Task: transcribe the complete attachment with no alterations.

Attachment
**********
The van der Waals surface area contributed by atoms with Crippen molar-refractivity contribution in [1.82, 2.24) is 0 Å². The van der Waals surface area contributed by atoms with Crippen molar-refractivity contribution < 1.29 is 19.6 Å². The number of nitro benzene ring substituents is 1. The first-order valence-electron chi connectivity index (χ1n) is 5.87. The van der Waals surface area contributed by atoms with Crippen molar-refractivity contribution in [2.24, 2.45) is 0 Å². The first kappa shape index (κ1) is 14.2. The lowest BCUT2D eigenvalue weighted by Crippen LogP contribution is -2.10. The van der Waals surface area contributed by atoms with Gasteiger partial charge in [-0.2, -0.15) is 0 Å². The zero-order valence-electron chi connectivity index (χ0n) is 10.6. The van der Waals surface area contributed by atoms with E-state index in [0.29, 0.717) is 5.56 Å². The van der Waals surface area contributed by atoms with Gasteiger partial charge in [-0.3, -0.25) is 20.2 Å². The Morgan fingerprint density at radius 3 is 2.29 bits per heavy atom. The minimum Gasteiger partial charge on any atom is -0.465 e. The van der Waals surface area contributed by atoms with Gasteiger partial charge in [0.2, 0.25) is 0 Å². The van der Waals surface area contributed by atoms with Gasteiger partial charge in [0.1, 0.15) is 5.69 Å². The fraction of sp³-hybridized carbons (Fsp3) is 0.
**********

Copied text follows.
The van der Waals surface area contributed by atoms with Crippen molar-refractivity contribution in [1.82, 2.24) is 0 Å². The van der Waals surface area contributed by atoms with Crippen molar-refractivity contribution < 1.29 is 19.6 Å². The number of nitro benzene ring substituents is 1. The first-order valence-electron chi connectivity index (χ1n) is 5.87. The van der Waals surface area contributed by atoms with Crippen molar-refractivity contribution in [2.24, 2.45) is 0 Å². The first kappa shape index (κ1) is 14.2. The lowest BCUT2D eigenvalue weighted by Crippen LogP contribution is -2.10. The van der Waals surface area contributed by atoms with Gasteiger partial charge in [-0.2, -0.15) is 0 Å². The zero-order valence-electron chi connectivity index (χ0n) is 10.6. The van der Waals surface area contributed by atoms with E-state index in [0.29, 0.717) is 5.56 Å². The van der Waals surface area contributed by atoms with Gasteiger partial charge in [-0.3, -0.25) is 20.2 Å². The Morgan fingerprint density at radius 3 is 2.29 bits per heavy atom. The minimum Gasteiger partial charge on any atom is -0.465 e. The van der Waals surface area contributed by atoms with Gasteiger partial charge in [0.2, 0.25) is 0 Å². The van der Waals surface area contributed by atoms with Gasteiger partial charge in [0.1, 0.15) is 5.69 Å². The fraction of sp³-hybridized carbons (Fsp3) is 0.